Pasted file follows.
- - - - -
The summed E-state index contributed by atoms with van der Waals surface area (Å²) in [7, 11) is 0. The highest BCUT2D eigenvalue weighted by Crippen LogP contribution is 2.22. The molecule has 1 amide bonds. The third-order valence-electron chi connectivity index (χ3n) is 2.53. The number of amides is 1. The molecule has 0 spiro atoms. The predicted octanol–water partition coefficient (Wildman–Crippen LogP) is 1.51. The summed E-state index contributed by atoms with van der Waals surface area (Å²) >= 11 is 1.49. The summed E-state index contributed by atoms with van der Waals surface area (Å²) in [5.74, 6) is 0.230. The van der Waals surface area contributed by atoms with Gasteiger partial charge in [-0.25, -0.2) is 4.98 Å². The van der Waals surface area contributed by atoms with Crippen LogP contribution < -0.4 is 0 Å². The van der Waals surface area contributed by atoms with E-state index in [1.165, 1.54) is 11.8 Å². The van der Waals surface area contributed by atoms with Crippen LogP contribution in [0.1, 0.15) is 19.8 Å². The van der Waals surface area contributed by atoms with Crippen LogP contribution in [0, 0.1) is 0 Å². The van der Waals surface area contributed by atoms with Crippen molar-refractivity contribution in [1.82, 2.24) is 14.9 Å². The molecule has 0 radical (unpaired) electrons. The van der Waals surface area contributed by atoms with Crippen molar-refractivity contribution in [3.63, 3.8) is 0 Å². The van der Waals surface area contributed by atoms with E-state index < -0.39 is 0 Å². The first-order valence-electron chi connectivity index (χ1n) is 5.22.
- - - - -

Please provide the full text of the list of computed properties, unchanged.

The summed E-state index contributed by atoms with van der Waals surface area (Å²) in [7, 11) is 0. The highest BCUT2D eigenvalue weighted by Crippen LogP contribution is 2.22. The molecule has 1 amide bonds. The third-order valence-electron chi connectivity index (χ3n) is 2.53. The number of amides is 1. The molecule has 0 spiro atoms. The predicted octanol–water partition coefficient (Wildman–Crippen LogP) is 1.51. The summed E-state index contributed by atoms with van der Waals surface area (Å²) >= 11 is 1.49. The summed E-state index contributed by atoms with van der Waals surface area (Å²) in [5.74, 6) is 0.230. The van der Waals surface area contributed by atoms with Gasteiger partial charge in [-0.25, -0.2) is 4.98 Å². The van der Waals surface area contributed by atoms with Crippen LogP contribution < -0.4 is 0 Å². The van der Waals surface area contributed by atoms with E-state index in [1.165, 1.54) is 11.8 Å². The van der Waals surface area contributed by atoms with Crippen LogP contribution in [0.1, 0.15) is 19.8 Å². The van der Waals surface area contributed by atoms with Crippen LogP contribution in [0, 0.1) is 0 Å². The van der Waals surface area contributed by atoms with Crippen molar-refractivity contribution in [1.82, 2.24) is 14.9 Å². The molecule has 0 radical (unpaired) electrons. The van der Waals surface area contributed by atoms with Crippen molar-refractivity contribution in [3.63, 3.8) is 0 Å². The van der Waals surface area contributed by atoms with E-state index < -0.39 is 0 Å². The first-order valence-electron chi connectivity index (χ1n) is 5.22.